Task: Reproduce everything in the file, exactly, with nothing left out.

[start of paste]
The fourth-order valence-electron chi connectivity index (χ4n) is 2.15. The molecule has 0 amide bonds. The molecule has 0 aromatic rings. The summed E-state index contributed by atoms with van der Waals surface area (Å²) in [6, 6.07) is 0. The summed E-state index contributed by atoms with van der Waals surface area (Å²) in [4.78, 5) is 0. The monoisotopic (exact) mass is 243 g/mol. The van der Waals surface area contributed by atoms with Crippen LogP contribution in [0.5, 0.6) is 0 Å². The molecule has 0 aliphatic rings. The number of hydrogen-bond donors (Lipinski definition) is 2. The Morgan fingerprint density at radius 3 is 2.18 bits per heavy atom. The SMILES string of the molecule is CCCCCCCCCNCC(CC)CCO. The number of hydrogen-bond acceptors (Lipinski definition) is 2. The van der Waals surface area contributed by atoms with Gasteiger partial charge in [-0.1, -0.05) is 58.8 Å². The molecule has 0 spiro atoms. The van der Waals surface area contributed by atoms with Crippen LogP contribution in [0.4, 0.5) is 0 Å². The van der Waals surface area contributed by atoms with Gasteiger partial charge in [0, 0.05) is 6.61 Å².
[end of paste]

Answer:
The fourth-order valence-electron chi connectivity index (χ4n) is 2.15. The molecule has 0 amide bonds. The molecule has 0 aromatic rings. The summed E-state index contributed by atoms with van der Waals surface area (Å²) in [6, 6.07) is 0. The summed E-state index contributed by atoms with van der Waals surface area (Å²) in [4.78, 5) is 0. The monoisotopic (exact) mass is 243 g/mol. The van der Waals surface area contributed by atoms with Crippen LogP contribution in [0.5, 0.6) is 0 Å². The molecule has 0 aliphatic rings. The number of hydrogen-bond donors (Lipinski definition) is 2. The Morgan fingerprint density at radius 3 is 2.18 bits per heavy atom. The SMILES string of the molecule is CCCCCCCCCNCC(CC)CCO. The number of hydrogen-bond acceptors (Lipinski definition) is 2. The van der Waals surface area contributed by atoms with Gasteiger partial charge in [-0.1, -0.05) is 58.8 Å². The molecule has 0 spiro atoms. The van der Waals surface area contributed by atoms with Crippen LogP contribution in [0.4, 0.5) is 0 Å². The van der Waals surface area contributed by atoms with Gasteiger partial charge in [0, 0.05) is 6.61 Å².